One key area that the Mavericks need to worry about is the offensive glass. Dallas has struggled with rebounding in the past, and doing so against the Thunder will hurt immensely. Nick Collison is extremely skilled at getting position to get the tip or the putback, while Ibaka and Durant can both sky for loose balls. Coaches can stress that everyone must find a man and box out, but the Thunder have one of the best penetrators in the league, Russell Westbrook. He can get to the rim as well as anybody, and when Tyson Chandler or Brenden Haywood have to rotate over to contest the shot, a Thunder will be waiting to clean up the shot.
What about the Mavericks, though? Clearly, Dirk Nowitzki can't be stopped by any human being. However, the Thunder were able to slow Zach Randolph down in the final few games of the series with aggressive doubles and good post defenders. How will Dirk Nowitzki fair against this OKC defense?
Clearly, it won't be as simple as doubling Dirk every time down the court. The Grizzlies had no shooters, while the Mavericks have more than they know what to do with. Scott Brooks and the Thunder coaching staff will no doubt have a variety of creative double teams created especially for Dirk, but its nothing that he hasn't seen before.
The more interesting match ups will be the individual defenders that Dirk will face. Certainly, there are a ton of different players who can and likely will be thrown at the German Wunderkid. There's Kendrick Perkins and Nazr Mohammed, big and strong players who have experience, but likely lack the quickness to deal with Dirk when he faces up. There's Nick Collison, a tough and scrappy player who loves to draw the charge, but ultimately just does not seem athletic enough to prevent Dirk from shooting right over the top of him. There's KD and Thabo Sefolosha, who are the short, athletic mold that has troubled Dirk in the past (though Dirk rarely struggles against those players anymore). And then there's the most interesting one of all, Serge Ibaka. Here's a young kid who is one of the few players in the NBA who can actually block Dirk on one of his jump shots. He's tall, explosive, and no pushover in the post. He's too valuable of a weak side shot blocker to permanently assign to chasing Dirk around, but one on one against Dirk should prove to be an very interesting battle. Dirk, of course, has one huge advantage in experience, and it will interesting to see if he can bait Ibaka and earn free throws. Either way, Dirk's going to have to come prepared to face all sorts of different looks, because there's no doubt Oklahoma City is going to be trying everything they can.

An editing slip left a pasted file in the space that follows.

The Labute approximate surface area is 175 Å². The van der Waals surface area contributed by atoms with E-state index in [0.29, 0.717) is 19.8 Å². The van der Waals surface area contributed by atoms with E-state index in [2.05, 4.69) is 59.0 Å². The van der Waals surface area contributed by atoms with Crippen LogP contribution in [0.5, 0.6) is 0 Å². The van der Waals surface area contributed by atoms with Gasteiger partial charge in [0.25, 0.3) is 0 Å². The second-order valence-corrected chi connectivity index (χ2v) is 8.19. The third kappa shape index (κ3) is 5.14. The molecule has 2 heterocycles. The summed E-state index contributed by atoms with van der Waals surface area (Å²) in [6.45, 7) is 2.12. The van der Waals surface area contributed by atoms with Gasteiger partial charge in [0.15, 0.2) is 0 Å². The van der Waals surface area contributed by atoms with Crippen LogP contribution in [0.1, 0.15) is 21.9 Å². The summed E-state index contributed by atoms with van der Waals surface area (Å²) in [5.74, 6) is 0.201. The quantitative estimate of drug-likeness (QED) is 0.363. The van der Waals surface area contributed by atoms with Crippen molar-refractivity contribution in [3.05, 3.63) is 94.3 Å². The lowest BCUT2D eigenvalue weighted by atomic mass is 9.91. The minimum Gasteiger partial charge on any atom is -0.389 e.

Over a thousand words of analysis, and yet I feel as if there is so much more I could say. Feel free to use this thread to break down the Thunder and how they match up with Dallas. It's going to be a wild series, that's for sure. The Lakers bowed out quietly (and pathetically...I'm looking at you, Andrew Bynum), but Oklahoma City will fight, scratch, and claw every last moment. This is going to be fun.